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Do I need a pattern to copy and sew an existing dress?

(10 Posts)
Mercedes Wed 17-May-17 12:37:47

I've promised to make my dd a dress like one she already has. It's fairly straight forward - back and front with some tiny straps.

I had planned to lay the dress down on the new material and trace and cut round it. When I looked online there was all sorts about folding the dress over (in half longways) or tracing it onto paper. Do I need to do this?

Has anyone copied their clothes who can advise please.

GoodyGoodyGumdrops Wed 17-May-17 12:46:57

How experienced are you? Have you ever made clothes before? If not, I'd be included to buy a similar pattern. If you're a confident sewer, then you could certainly try making your own pattern, but I would trace the dress first onto paper. You do need to do the halves thing, otherwise it will not come out symmetrical. Remember to leave Sean and hem allowances, as well as making any facings. I've done this, with...mixed...results wink It's fun, challenging, and very satisfying.

LIZS Wed 17-May-17 12:48:54

As long as it has no darts etc I'd just trace it piece by piece.

banivani Wed 17-May-17 12:48:58

Depends on how precise you want to be. If you put the dress down and trace around it, there is no way you can get the left and the right side perfectly even. (However I assume you're doing it on doubled fabric at least!). So you end up with an individual right and an individual left and it's very particular then how they fit together. You won't be able to join the left bit to the right bit. (Ask me how I know this...) So if you double the dress you get identical sides. I hope you understand me! So it depends a little on how careful you want to be. You could wing it, esp if fabric is inexpensive and it's only a child's dress anyway. See how it goes and you learn from your mistakes ... ;)

Mercedes Wed 17-May-17 18:01:06

It's for my teenage dd so it's not that big (long) a dress and I know I've got to cut it on the bias to get the stretch and flow. Will that make a difference to the cutting out?

I was going to do it with material doubled over and trace around all of it While I can see you will get symmetrical front and back why wouldn't it match as a whole piece if you did it this way?

The material only cost £3 so I can afford to make mistakes. I relooked at the dress and their are 2 darts in the front. Will that make a difference to my cutting?

Is this getting more complicated?

banivani Wed 17-May-17 19:18:12

Ah sure you can give it a go for 3 pounds. ;) Let's see if I can explain what I meant - you're lines will invariably be a little wobbly and you might end one side a little higher than the other, so you'll have to be careful you've got all the material facing the right way when you cut because the pieces won't be interchangeable. Does that make sense? Other than that not massively difficult. Bias is trickier though, because the fabric shifts and stretches when you sew (and you have to get the bias right so the pieces are straight on the bias, but I assume you know that).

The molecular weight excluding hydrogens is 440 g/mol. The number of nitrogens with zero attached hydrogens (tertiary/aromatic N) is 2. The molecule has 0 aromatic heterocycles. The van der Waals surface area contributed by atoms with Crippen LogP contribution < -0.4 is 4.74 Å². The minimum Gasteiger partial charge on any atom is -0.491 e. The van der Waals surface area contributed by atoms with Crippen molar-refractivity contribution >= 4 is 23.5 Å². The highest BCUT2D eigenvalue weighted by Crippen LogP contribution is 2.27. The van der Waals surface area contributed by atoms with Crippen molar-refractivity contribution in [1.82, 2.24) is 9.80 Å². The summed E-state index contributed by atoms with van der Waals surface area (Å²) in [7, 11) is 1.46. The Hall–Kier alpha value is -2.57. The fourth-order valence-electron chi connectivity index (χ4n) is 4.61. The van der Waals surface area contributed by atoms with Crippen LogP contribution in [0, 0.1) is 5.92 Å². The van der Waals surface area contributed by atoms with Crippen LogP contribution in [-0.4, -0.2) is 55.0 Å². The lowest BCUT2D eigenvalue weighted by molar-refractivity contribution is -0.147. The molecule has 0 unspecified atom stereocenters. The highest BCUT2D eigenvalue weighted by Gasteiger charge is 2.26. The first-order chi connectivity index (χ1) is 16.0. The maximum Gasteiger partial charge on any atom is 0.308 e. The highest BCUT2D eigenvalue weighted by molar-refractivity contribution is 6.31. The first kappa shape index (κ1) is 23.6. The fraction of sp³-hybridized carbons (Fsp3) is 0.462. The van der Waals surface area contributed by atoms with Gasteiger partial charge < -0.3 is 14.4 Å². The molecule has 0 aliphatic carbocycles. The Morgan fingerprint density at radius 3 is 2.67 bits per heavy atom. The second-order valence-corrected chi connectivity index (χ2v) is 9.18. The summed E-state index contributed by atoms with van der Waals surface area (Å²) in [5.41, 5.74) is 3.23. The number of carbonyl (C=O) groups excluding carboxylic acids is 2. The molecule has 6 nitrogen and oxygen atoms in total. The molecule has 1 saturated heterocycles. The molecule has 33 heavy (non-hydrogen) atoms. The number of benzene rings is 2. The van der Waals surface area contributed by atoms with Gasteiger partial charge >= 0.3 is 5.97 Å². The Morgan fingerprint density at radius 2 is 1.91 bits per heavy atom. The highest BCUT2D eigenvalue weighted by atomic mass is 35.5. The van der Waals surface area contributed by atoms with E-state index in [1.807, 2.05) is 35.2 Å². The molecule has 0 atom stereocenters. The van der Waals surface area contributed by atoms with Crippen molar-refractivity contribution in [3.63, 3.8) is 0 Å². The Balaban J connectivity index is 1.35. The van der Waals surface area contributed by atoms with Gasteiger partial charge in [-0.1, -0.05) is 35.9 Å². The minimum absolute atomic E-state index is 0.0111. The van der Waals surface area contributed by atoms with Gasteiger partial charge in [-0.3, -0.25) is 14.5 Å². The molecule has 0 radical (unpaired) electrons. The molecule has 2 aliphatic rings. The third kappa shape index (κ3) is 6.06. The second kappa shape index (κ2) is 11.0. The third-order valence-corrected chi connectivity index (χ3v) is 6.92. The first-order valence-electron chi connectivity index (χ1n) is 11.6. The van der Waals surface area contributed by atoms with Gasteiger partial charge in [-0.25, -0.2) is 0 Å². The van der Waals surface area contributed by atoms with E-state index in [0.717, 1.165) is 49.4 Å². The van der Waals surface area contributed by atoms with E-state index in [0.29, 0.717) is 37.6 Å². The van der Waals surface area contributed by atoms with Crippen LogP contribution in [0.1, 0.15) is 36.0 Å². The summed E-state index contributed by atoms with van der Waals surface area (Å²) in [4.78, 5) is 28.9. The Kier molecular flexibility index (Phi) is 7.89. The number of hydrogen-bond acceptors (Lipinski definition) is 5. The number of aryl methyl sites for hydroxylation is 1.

The darts can be trickier. I'd recommend the approach to see how the dress is put together, like is it one big rectangle sewn on to a small rectangle and then two mini-rectangles for straps? Then you cut out bits like that and look at where the darts go on the original and copy. If we're talking rectangles it's not so hard. I mean, the process is part of the fun. :D

Mercedes Wed 17-May-17 23:21:22

yes it's a rectangle but one that widens as you go down - can't remember my shapes.

I think I can work out the darts as it would just be wider/longer at bust area so would cut straight before narrowing at top and cutting in. I think

Thank you banivani I will give it a go at weekend

banivani Thu 18-May-17 06:43:21

You can't do worse than fail, right? smile

CaulkheadUpNorf Sat 20-May-17 15:14:10

I've taken a dress apart before, traced round it onto paper or an old sheet and then sewn it back together again. This worked well when it had darts as I could then work out exactly where they went.

I probably wouldn't do this to someone else's clothes unless I was super confident though...

u32ng Thu 01-Jun-17 13:51:11

I came on mumsnet to ask thfor exact same question, except for myself. I have a dress I love and would like to recreate it. I'm new to dressmaking though so thinking I may need to get a few dresses sewn before going off piste!

Maybe worth getting a tracing wheel OP? A few tutorials I looked up online used it to trace seam lines.

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